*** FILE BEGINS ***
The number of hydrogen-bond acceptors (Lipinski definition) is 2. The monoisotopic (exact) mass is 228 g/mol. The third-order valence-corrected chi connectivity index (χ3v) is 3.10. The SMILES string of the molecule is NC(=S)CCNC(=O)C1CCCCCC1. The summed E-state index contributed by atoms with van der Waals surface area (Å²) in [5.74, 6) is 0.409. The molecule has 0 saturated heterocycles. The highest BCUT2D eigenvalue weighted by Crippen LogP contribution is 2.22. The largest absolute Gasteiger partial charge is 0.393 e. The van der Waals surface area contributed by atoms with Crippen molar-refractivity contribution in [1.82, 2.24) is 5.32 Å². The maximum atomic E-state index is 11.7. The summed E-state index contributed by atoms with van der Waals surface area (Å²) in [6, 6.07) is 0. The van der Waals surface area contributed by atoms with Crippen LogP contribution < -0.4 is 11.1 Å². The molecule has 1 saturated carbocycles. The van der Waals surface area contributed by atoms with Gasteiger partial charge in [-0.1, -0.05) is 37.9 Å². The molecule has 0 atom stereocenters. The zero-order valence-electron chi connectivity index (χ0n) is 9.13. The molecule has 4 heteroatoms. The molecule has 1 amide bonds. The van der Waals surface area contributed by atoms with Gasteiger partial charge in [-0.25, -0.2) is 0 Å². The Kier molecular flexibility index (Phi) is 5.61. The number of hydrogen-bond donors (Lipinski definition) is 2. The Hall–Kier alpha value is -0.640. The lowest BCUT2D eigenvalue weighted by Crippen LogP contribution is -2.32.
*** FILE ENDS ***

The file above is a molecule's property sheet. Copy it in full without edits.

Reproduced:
The number of hydrogen-bond acceptors (Lipinski definition) is 2. The monoisotopic (exact) mass is 228 g/mol. The third-order valence-corrected chi connectivity index (χ3v) is 3.10. The SMILES string of the molecule is NC(=S)CCNC(=O)C1CCCCCC1. The summed E-state index contributed by atoms with van der Waals surface area (Å²) in [5.74, 6) is 0.409. The molecule has 0 saturated heterocycles. The highest BCUT2D eigenvalue weighted by Crippen LogP contribution is 2.22. The largest absolute Gasteiger partial charge is 0.393 e. The van der Waals surface area contributed by atoms with Crippen molar-refractivity contribution in [1.82, 2.24) is 5.32 Å². The maximum atomic E-state index is 11.7. The summed E-state index contributed by atoms with van der Waals surface area (Å²) in [6, 6.07) is 0. The van der Waals surface area contributed by atoms with Crippen LogP contribution < -0.4 is 11.1 Å². The molecule has 1 saturated carbocycles. The van der Waals surface area contributed by atoms with Gasteiger partial charge in [-0.1, -0.05) is 37.9 Å². The molecule has 0 atom stereocenters. The zero-order valence-electron chi connectivity index (χ0n) is 9.13. The molecule has 4 heteroatoms. The molecule has 1 amide bonds. The van der Waals surface area contributed by atoms with Gasteiger partial charge in [-0.25, -0.2) is 0 Å². The Kier molecular flexibility index (Phi) is 5.61. The number of hydrogen-bond donors (Lipinski definition) is 2. The Hall–Kier alpha value is -0.640. The lowest BCUT2D eigenvalue weighted by Crippen LogP contribution is -2.32.